Watch the video with Dr Carol Cooper for her tips and advice on taking control of heartburn.

  • Certain foods can trigger heartburn for many people, but if you find that you’re continually making alterations to your diet or worrying about the onset of symptoms, then it might be time to try something different. Taking a proactive approach can help to minimise the likelihood of flare-ups.

    Here are five things you can do which you might not have already tried:

    1. Keep a food diary using MyFitnessPal or a similar app. Even if this is something you’ve already tried, your trigger foods may have changed over time, so give it another go to see if anything is different.
    2. Use a smaller plate. It will still give the optical illusion that your plate is full!
    3. Chew sugarless gum after meals. Chewing gum promotes salivation, which helps neutralise acid. Although avoid peppermint-flavoured gum as this can be a trigger.
    4. Find simple substitutes for trigger foods. You won’t always want to avoid your favourite foods, but when you can, try making simple substitutes. If fiery spices such as chilli is one of your triggers, create flavour using other spices such as cinnamon, or herbs such as basil or oregano, which can all help food feel more flavoursome.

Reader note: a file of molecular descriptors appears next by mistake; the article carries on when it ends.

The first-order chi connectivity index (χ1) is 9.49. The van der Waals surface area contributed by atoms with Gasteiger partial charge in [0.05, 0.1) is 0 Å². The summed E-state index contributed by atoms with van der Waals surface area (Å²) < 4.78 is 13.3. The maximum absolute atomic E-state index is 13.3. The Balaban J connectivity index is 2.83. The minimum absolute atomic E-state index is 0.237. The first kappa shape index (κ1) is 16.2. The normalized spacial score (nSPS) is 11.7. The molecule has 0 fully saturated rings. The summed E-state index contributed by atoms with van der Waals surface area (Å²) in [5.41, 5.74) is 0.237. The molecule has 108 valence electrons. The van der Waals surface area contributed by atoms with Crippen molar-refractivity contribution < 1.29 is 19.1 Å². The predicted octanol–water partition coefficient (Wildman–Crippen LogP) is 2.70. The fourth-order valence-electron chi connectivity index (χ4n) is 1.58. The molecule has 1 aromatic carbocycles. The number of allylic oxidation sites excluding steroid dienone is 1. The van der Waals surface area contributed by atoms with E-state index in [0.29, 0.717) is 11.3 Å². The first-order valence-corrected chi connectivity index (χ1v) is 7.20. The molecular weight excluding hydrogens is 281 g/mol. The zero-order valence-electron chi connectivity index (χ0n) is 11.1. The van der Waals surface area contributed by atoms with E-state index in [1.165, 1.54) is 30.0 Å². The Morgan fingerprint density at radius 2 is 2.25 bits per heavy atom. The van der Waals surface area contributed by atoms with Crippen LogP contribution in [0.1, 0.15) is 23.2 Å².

5. Consider your use of treatment and how it could help you to feel less cautious about what you eat and when.

    Watch the video with Dr Carol Cooper for her tips and advice on taking control of heartburn.

  • “People often only consider severity when treating their heartburn, but how often you experience it is actually more important. Different treatments work in different ways, so try to make sure your treatment suits your lifestyle and minimises the disruption caused by heartburn.” - Dr Carol Cooper

    If heartburn is disrupting your life twice a week or more, consider your use of treatment and how it could help you stay in control.

    1. Antacids provide temporary relief from the pain of heartburn as they neutralise stomach acid to alleviate symptoms. They work almost instantly, but they also wear off quickly, which means they may need to be taken repeatedly.
    2. Proton Pump Inhibitors (PPIs) are different to antacids as they provide long-lasting protection against heartburn. They do this by blocking the release of excess acid in the first place. PPIs are recommended as a first line treatment for frequent heartburn and shouldn’t be used as a last resort. PPIs can be taken if you get heartburn twice a week or more and they can be taken for up to 14 days.

    Watch the video with Dr Carol Cooper for her tips and advice on taking control of heartburn.

  • If you take Nexium Control treatment for 14 days and see no change in your symptoms, consult your GP as soon as possible.

    You should also seek medical advice if you experience any of the following symptoms:

    1. Weight loss for no reason
    2. Problems or pain when swallowing
    3. Stomach pain or signs of indigestion such as nausea, fullness or bloating especially after food intake
    4. Blood in vomit or stools
    5. Severe or persistent diarrhoea
    6. If you’re over 55 with new or recently changed symptoms